In February of this year, US President Donald Trump's administration signed a deal with the Taliban.
Five thousand Taliban prisoners would be released, sanctions would be lifted and the United States would cut troop numbers in Afghanistan to 8,600 by July.
Within 14 months, according to the deal, the US would be gone.
In return, the Taliban agreed to release 1,000 Afghan troops they hold prisoner and stop al-Qaeda operating in areas it controls
However, the deal soon broke down.
The Afghan government refused the prisoner swap, the Taliban walked away and violence resumed.
At the end of May, the Taliban announced a surprise three-day ceasefire to mark the festival of Eid.
In response, the Afghan government announced it would release 2,000 Taliban prisoners as a gesture of goodwill.
Afghanistan's president, Ashraf Ghani, and his rival Abdullah Abdullah signed a power-sharing deal, ending months of political uncertainty.
While over the past few weeks there have still been attacks, violence has overall fallen.
Former Ambassador, Sir Nicholas Kay, who was NATO’s Senior Civilian Representative to Afghanistan, has warned that withdrawing international troops without a total Taliban commitment to peace would be "rash".
"It would be very rash for us to have a comprehensive military withdrawal from Afghanistan before there is a comprehensive political peace agreement," he told Forces News.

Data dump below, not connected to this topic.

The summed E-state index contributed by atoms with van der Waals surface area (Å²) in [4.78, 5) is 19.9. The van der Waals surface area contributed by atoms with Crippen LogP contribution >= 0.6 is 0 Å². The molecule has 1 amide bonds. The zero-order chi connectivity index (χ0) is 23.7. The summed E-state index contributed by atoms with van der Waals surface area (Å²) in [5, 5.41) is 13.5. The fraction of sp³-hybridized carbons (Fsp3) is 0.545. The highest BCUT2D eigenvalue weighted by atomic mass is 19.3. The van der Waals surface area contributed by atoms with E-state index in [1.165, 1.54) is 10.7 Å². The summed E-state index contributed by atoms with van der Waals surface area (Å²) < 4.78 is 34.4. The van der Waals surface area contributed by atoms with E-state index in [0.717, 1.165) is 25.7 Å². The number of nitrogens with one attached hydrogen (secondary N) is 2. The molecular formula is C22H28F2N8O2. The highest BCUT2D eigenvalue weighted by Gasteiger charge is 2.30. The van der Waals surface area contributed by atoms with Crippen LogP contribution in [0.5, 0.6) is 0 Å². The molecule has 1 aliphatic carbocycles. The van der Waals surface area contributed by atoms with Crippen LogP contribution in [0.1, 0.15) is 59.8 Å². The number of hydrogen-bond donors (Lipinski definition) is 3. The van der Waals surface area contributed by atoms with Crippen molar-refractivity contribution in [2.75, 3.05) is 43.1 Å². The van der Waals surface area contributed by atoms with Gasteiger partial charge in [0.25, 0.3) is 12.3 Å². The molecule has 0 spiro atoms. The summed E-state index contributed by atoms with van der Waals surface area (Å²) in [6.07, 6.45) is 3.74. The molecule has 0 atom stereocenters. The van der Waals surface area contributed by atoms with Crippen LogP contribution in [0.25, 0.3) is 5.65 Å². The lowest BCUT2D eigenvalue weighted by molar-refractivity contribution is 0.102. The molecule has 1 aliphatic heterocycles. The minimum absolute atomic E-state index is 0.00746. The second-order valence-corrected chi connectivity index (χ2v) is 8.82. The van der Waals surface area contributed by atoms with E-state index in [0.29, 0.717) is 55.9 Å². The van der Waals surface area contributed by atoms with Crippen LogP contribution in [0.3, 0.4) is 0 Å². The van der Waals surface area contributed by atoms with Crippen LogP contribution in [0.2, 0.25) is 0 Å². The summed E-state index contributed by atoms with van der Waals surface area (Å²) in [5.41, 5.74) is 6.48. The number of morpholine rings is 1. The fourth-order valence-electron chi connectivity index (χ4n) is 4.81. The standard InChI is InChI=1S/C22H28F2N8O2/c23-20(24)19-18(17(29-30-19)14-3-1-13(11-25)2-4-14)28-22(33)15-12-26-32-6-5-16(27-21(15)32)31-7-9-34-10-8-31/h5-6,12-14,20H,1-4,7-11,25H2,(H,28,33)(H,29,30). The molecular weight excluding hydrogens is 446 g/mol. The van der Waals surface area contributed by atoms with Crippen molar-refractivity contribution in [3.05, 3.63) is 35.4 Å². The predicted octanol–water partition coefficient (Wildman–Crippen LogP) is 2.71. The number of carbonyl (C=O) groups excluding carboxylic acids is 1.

"At this stage, the only commitment on the NATO side is for this first stage of withdrawal down to 12,000 and then there would be a stocktake."
Sir Nicholas Kay remarked it is important to keep in mind the deal is conditions-based.
"If the Taliban do not live up to their commitments, then there will not be a deal," he said.
"Those commitments have to be demonstrated."
One of the commitments the Taliban are expected to fulfil is the reduction of violence.
"Yes, the Taliban stopped attacking coalition forces.
Yes, they stopped attacking high-profile targets in cities [...] but they were killing Afghan security forces, Afghan civilians in rural areas [and] districts across the country at a very high rate."
The United States, however, seems to be ahead of schedule with their troop withdrawal plan.
"We are doing our part.
"We have been working very hard with the government of Afghanistan as well on releasing prisoners, which was a confidence-building measure as part of the package."
The next step of the process, the former ambassador explained, should be the beginning of actual negotiations between the Taliban, the Afghan government and the wider Afghan society.
Cover image: A library picture of troops in Afganistan in 2018.